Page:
New book project: British Communism and the Politics of Race

A CPGB pamphlet from 1961

A CPGB pamphlet from 1961

I am very happy to announce that I have recently signed a contract with Brill’s Historical Materialism book series for a forthcoming book, tentatively titled The Communist Party of Great Britain and the Politics of Race, deliverable early next year. Here is a little about the proposed book:

This book examines how the Communist Party of Great Britain (CPGB), as a large and an influential force within the British labour movement, responded to issues of ‘race’ and immigration from the late 1940s to the early 1980s – from the era of decolonisation and large scale migration to the early days of Thatcherism and the inner-city riots. Informed by its anti-colonial activism in the inter-war period, Communist Party was an attractive option for black workers who had migrated to Britain in the late 1940s and 1950s. In this period, the Communist Party was one of the first labour organisations that campaigned against racial discrimination and against racial incitement. However its anti-racism was subsumed by the wider struggle for socialism and industrial militancy, and the labour movement, including the CPGB, was often seen as unresponsive to the needs of Britain’s migrant communities and black workers. The CPGB can be seen as a microcosm of how the British labour movement related to the issue of ‘race’ and how the centrality of class was contested by other forms of politics, informed by ‘race’, such as black power, migrants’ rights and various forms of anti-racism.

The history of the Communist Party’s relationship with black workers was the history of a squandered opportunity, one that saw a steep decline from the 1940s and 1950s, when many black activists were attracted to the Party due to its historical anti-colonial stance, to the 1980s, when the Party was in disarray and the black communities were wary of a labour movement that had for so long minimized the problems of racism that black Britons faced. At the heart of the division between the CPGB and black workers was the belief that colonialism and racism were borne out of capitalism and that anti-racism/anti-colonialism were subordinate to the dynamics of class struggle. The CPGB faced major problems in convincing white workers, including the Party’s own members, to be actively involved in the fight against racism and colonialism – how and why this occurred is the focus of this book.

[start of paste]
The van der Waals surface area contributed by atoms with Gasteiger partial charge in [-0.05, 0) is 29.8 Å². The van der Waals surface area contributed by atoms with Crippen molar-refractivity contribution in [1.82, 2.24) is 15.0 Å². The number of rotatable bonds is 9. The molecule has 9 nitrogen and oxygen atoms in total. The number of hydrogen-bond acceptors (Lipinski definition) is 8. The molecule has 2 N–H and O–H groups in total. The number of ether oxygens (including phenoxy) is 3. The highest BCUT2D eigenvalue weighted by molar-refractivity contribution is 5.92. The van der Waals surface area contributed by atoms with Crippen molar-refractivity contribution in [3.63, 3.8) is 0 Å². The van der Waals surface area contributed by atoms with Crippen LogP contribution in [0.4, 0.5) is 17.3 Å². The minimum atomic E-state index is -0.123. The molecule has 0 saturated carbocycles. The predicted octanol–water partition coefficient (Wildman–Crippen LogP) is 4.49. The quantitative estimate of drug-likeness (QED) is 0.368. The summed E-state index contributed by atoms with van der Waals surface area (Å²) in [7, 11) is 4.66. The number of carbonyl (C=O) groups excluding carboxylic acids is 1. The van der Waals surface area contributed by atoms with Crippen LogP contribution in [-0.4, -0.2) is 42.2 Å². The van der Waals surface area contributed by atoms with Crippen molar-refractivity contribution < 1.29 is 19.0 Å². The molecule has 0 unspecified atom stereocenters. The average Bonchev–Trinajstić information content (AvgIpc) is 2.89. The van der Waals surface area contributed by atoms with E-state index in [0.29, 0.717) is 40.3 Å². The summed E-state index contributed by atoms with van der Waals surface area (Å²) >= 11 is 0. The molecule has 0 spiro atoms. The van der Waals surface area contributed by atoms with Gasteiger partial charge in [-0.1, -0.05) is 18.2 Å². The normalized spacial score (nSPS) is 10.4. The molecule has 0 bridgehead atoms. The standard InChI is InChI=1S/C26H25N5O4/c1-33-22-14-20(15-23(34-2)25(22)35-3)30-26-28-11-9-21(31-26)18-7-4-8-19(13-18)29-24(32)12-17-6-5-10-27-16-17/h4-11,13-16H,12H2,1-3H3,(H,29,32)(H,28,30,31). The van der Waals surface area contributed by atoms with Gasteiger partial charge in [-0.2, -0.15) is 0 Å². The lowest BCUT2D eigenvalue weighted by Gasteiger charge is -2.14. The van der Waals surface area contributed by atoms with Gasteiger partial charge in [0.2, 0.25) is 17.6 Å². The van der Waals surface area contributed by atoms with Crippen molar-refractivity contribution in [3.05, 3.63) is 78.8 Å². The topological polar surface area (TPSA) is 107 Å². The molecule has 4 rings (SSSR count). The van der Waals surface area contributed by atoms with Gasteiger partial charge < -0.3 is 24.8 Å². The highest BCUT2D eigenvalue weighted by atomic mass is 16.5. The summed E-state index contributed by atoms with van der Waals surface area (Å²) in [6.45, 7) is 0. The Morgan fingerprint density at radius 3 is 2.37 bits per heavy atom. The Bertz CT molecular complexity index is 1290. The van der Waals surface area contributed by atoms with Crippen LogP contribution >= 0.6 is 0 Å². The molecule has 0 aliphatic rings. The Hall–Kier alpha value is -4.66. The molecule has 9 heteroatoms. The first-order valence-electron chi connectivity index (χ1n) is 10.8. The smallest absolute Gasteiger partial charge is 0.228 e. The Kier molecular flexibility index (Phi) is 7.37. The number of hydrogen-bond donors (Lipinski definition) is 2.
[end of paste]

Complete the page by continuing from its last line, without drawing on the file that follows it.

The theme of how the Communist Party lost its close relationship with black workers and the potential that was squandered frames the book’s investigation, addressing a gap in the cultural history of the British left. The book demonstrates an understanding of the extra-parliamentary forces at work in social policy in Britain and an insight into how government and its critics established social policy at legislative and practical level. The book takes up the argument that while the British left, particularly the Communist Party, has not been able to usher in a socialist revolution, its role in political activism, especially in the areas of anti-racism and anti-fascism, has been significant.

The book will attempt to show how the Communist Party went from one of the most influential political parties for Britain’s migrant workers to one of relative insignificance, overshadowed by other political organisations and by other forms of political activism. It will explore how the Communist Party, as part of the wider labour movement, was traditionally a vehicle for progressive politics and how the British labour movement has historically dealt with issues of ‘race’ and the problems facing Britain’s black communities. The book will argue that the Communist Party, as well as other sections of the British left, are integral to understanding the broader history of anti-racist politics in Britain and the transition from the more abstract anti-colonial politics of the early post-war era to the domestic anti-racism of the 1970s and 1980s.

I am very excited to be contributing to this excellent series of historical and political scholarship and am very grateful for the enthusiasm that the series editors have shown for the project. My recent trip to the UK garnered some brilliant new sources for the book (particularly the material from the Indian Workers Association archive in Birmingham and the Grunwick Strike Committee papers at the University of Warwick), which makes me doubly excited… Now on with the writing!

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